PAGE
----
Reaction is still coming in to last week’s, “Why I can’t stand white belly dancers,” essay by Palestinian-American novelist, Randa Jarrar. Muslimah Media Watch, a Muslim feminist forum on global religions site, Patheos, is the latest to weigh in. But notably, so too have white men in the MSM, including a First Amendment law professor blogging at The Washington Post and Atlantic writer, Conor Friedersdorf. As in all cultural appropriation conversations, a common thread: where do you draw the line?
Jarrar’s essay, which uses the Egyptian name, “Raqs sharqi,” after the popular style, is worth the read. For her:
This dance form is originally ours, and does not exist so that white women can have a better sense of community; can gain a deeper sense of sisterhood with each other; can reclaim their bodies; can celebrate their sexualities; can perform for the female gaze. Just because a white woman doesn’t profit from her performance doesn’t mean she’s not appropriating a culture. And, ultimately, the question is this: Why does a white woman’s sisterhood, her self-reclamation, her celebration, have to happen on Arab women’s backs?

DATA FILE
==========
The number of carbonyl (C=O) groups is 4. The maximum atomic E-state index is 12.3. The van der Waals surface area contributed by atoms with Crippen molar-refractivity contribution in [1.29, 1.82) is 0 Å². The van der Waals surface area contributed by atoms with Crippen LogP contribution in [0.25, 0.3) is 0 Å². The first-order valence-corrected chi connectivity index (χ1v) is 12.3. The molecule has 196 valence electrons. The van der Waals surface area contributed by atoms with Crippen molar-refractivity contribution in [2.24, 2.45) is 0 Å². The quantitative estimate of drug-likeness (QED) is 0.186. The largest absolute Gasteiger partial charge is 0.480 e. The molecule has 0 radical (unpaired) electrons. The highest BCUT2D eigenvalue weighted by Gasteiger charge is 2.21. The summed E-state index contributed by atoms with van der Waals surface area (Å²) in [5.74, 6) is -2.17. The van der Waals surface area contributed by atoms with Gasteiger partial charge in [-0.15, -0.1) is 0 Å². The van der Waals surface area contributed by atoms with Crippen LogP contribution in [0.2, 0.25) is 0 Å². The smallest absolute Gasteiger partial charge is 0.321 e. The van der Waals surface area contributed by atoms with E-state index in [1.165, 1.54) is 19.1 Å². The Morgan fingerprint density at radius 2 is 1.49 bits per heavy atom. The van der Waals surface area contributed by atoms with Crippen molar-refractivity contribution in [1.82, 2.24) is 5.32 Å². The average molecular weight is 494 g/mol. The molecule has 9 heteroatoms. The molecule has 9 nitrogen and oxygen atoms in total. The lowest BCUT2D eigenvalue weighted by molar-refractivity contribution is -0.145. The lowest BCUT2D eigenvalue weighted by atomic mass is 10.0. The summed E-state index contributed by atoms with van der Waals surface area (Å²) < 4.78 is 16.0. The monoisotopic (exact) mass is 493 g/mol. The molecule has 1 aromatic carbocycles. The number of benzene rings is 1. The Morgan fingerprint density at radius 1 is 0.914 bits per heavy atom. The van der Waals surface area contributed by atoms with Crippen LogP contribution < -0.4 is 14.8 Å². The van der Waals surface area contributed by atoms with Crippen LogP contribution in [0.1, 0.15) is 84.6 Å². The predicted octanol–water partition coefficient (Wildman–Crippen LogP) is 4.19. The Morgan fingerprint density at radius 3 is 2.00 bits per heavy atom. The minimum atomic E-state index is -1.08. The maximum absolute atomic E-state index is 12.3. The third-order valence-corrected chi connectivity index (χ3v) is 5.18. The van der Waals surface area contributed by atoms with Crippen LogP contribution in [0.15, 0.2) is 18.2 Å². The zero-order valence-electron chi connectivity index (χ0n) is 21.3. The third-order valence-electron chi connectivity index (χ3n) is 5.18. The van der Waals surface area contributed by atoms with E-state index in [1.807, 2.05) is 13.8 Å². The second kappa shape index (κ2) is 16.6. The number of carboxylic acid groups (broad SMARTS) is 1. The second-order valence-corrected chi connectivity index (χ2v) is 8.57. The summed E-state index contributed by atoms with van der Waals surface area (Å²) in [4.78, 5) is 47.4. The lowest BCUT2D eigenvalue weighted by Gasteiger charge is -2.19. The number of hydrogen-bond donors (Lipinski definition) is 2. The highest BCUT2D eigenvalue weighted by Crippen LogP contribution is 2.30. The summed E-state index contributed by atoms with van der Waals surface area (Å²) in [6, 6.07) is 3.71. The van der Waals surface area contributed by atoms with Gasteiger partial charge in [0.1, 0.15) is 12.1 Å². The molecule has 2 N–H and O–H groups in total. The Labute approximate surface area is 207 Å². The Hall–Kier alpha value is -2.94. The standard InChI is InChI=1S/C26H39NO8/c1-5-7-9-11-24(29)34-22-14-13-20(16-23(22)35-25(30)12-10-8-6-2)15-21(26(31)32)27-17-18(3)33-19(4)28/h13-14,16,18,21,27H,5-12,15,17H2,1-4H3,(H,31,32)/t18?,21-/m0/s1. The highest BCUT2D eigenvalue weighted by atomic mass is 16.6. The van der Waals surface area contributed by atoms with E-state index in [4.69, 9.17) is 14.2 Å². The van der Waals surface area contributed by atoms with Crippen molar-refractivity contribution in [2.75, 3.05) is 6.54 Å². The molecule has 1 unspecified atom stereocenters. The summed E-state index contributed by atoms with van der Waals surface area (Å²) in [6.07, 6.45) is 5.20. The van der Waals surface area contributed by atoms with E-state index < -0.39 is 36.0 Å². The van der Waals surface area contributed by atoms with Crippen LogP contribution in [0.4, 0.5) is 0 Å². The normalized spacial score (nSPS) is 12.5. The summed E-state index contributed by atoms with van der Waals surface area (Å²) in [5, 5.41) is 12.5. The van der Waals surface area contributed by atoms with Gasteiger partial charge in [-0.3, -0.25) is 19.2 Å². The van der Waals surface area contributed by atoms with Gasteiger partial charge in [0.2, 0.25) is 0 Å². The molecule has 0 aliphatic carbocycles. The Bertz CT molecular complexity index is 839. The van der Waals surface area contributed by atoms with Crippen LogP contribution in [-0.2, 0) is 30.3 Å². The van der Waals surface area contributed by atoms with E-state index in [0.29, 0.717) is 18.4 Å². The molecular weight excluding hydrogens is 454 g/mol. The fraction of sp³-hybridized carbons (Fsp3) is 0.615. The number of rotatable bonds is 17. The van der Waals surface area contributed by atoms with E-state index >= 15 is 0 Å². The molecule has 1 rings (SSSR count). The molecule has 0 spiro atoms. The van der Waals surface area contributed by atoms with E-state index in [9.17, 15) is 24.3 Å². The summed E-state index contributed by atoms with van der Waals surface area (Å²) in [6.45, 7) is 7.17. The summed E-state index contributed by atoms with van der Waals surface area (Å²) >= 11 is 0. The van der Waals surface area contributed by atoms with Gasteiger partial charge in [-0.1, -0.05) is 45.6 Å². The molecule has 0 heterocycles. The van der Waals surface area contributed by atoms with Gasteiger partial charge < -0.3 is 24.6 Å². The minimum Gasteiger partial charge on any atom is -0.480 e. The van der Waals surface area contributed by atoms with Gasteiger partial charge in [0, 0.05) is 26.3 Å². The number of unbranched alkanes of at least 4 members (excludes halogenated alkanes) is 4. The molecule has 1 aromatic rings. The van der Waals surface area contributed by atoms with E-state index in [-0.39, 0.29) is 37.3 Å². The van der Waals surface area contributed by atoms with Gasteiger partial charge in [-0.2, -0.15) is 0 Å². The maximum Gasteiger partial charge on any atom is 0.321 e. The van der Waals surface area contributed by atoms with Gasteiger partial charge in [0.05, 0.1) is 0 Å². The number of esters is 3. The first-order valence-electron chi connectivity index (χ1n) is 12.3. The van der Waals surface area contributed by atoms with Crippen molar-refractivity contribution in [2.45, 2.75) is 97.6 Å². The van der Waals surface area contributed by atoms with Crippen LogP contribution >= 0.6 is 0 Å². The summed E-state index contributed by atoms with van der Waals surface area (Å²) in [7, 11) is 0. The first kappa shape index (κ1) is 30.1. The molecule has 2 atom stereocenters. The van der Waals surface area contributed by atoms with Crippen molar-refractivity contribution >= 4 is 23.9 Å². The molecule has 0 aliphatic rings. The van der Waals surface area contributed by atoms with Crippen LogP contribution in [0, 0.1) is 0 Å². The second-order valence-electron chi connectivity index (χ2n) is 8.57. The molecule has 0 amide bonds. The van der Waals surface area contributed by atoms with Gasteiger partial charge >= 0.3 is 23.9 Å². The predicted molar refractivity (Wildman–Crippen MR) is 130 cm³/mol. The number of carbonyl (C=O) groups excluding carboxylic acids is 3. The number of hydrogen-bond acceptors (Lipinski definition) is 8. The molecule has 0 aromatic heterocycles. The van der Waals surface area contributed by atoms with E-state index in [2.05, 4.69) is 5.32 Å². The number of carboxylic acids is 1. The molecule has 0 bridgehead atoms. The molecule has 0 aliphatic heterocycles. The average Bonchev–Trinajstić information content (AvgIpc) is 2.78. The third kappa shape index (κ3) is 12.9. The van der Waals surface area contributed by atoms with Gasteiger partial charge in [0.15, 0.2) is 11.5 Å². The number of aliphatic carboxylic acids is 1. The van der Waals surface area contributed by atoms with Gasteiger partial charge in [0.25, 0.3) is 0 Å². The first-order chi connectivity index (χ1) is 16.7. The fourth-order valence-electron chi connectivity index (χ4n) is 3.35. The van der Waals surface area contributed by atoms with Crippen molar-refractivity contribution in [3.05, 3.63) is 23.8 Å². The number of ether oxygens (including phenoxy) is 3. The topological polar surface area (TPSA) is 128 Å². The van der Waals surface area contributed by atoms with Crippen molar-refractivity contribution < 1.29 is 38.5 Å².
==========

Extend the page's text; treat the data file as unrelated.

Over at MMW, some of the women identify with Jarrar’s visceral recoiling. They also inject a definition around cultural appropriation versus cultural exchange, as well as introduce a new question: is it still cultural appropriation when “minorities” do it?
UCLA Law prof, Eugene Volokh objects to the idea that belly dancing like all cultural art belongs to anyone but humanity.
Maybe — and I know this is a radical thought — artists, whether high or low, should be able to work in whatever artistic fields they want to work in. Maybe they should even be able to work in those fields regardless of their skin color or the place from which their ancestors came. Maybe telling people that they can’t work in some field because they have the wrong color or ancestry would be … rats, I don’t know what to call it. If only there were an adjective that could be used to mean “telling people that they mustn’t do something, because of their race or ethnic origin.”
And Conor Friedersdorf uses a Native American example to agree with Jarrar that appropriation can be insensitive or disrespectful. But common ground ends there:
Randa Jarrar writes as if all appropriation is self-evidently objectionable, and if her attitudes were adopted widely, we’d miss out on the awesomeness that emerges from our wonderfully polyglot country. Insofar as anyone considers any aspect of any culture to be partially mine, I hereby cede my share of it to the creative commons. Have at the appropriation.
Be sure to check out all the perspectives above. And, add your own.